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Tuesday, 16 June 2009

Global prosecutions league table sees Sweden on top

I've just done a rather quick and dirty calculation of prosecutions for HIV non-disclosure, exposure or transmission per capita, based on GNP+'s Global Criminalisation Scan data, and produced this rather interesting league table.

Despite Canada, the US and Australia being disproportionately represented on my blog, due to the sheer number of prosecutions taking place, Sweden, Norway and New Zealand have actually prosecuted the highest proportion of people with HIV in their respective countries.

Having just returned from an excellent conference organised by HIV Sweden in Stockholm (on which I reported today in this news story, highlights of which are below), it really comes as no surprise that Sweden and Norway head the league of shame.

And last Tuesday, Mr Justice Cameron addressed a meeting in Stockholm organised by HIV Sweden to discuss HIV and the criminal law in Sweden and other Nordic countries.

The meeting heard that Sweden's laws were often applied selectively and discriminatory, including the recent case of an African migrant woman who had gone to the police after being raped by two men.

However, rather than charge her assailants, the police charged the woman with HIV exposure. The case is still ongoing.

Peter Gröön, of Stockholm County Council, shared data showing that African migrants – ten of the 16 people prosecuted in the past five years – also received longer prison sentences than their Swedish counterparts. Mr Justice Cameron told the meeting that this kind of HIV exceptionalism, which is fuelled by stigma, must not be tolerated. "We want [HIV to be treated] neither better, nor worse than any other disease," he said.

The meeting also heard that a coalition of grass roots and civil society organisations in Norway might lead to an abolition of Norway's current HIV exposure and transmission law, Section 155, which has led to ten prosecutions the past five years.

The law, which does not allow HIV-negative people to consent to unprotected sex, and makes little distinction between HIV exposure and transmission, places the burden on HIV-positive individuals to both disclose HIV status and insist on condom use in order to be able to avoid potential prosecution.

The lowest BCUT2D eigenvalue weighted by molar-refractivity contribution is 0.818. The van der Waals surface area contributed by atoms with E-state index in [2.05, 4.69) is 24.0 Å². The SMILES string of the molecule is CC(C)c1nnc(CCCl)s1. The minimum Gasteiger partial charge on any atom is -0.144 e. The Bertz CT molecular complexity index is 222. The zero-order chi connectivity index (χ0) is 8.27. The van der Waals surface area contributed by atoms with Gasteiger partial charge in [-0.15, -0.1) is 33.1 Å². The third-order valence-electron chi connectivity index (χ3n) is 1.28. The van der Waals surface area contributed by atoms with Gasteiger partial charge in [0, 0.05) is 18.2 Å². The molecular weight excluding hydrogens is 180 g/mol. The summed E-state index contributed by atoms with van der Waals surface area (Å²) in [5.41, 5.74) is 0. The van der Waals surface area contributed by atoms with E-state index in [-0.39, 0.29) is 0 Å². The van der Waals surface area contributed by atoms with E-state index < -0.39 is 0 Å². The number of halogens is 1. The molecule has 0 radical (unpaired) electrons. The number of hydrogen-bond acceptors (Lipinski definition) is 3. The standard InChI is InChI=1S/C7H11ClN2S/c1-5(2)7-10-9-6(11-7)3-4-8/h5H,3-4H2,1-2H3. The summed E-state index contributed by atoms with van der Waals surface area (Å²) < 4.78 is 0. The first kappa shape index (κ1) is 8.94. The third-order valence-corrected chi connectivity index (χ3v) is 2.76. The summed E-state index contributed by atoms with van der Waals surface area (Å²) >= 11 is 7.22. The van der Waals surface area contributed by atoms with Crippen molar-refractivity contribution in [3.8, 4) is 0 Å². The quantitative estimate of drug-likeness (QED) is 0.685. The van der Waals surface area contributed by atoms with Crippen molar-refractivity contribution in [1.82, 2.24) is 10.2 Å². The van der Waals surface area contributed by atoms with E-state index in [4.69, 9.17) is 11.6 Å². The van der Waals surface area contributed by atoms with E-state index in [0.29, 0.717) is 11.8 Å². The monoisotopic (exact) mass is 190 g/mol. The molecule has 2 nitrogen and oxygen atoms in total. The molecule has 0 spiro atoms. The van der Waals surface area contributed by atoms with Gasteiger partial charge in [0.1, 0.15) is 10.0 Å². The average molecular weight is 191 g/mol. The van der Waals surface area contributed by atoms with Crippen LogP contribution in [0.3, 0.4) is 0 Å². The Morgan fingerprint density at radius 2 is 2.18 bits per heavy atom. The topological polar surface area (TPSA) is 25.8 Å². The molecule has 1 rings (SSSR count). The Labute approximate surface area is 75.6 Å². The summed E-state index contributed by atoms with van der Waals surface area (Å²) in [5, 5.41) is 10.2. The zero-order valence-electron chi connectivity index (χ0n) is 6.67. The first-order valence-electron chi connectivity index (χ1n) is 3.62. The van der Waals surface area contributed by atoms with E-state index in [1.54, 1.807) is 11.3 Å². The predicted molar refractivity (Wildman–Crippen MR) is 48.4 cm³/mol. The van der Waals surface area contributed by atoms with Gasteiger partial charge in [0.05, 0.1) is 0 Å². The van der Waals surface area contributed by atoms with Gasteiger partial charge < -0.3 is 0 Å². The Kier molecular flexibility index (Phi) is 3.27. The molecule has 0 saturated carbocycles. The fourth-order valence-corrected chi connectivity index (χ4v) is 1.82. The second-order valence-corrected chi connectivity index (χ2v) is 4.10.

Through a campaign that has included providing every MP in Norway with information about the inequities of the law, and a major newspaper article from Mr Justice Cameron, published in May, representatives of HIV Manifesto and HIV Norway were hopeful that the law will be repealed during the country's revision of the its Penal Code.

The meeting also heard that a similar opportunity might also be possible in Sweden later in the year, during the pubic debate that will follow a proposal to lengthen prison sentences for assault (the law under which criminal HIV exposure and transmission is prosecuted in Sweden).


Edwin J Bernard said...

I wanted to mention that there has been some discussion of this posting on Facebook (where my blog is also published). Julian Hows of GNP+, who co-authored the THT/GNP+ European Scan in 2005, pointed out "that we did something similar for the 2005 scan (number of PLHIV in a country /number of prosecutions) but thought the results misleading -or at least not significant because of other variables such as lack of precise info re prevalence for many countries."

He is absolutely right. We would need SOPHID-type data on all these countries, as well as more reliable data on arrests, not just prosections to see just how active each country is. But in the end, since it does look like male migrants or, in the US, African-Americans, are over-represented in prosecutions in these low-prevalence countries, and they are precisely the groups with the lowest testing rates, then the numbers are extremely skewed towards diproportionate prosecutions for non-nationals and non-whites and we'd have to include data on their prevalence in each country, as well as HIV prevalence amongst them, to really be accurate!

Julian said...

Thanks for this Bernard - for further information on the 2005 scan and the results which confirm your findings for Europe about the disproportionate use of the laws toward certain population groups please look at


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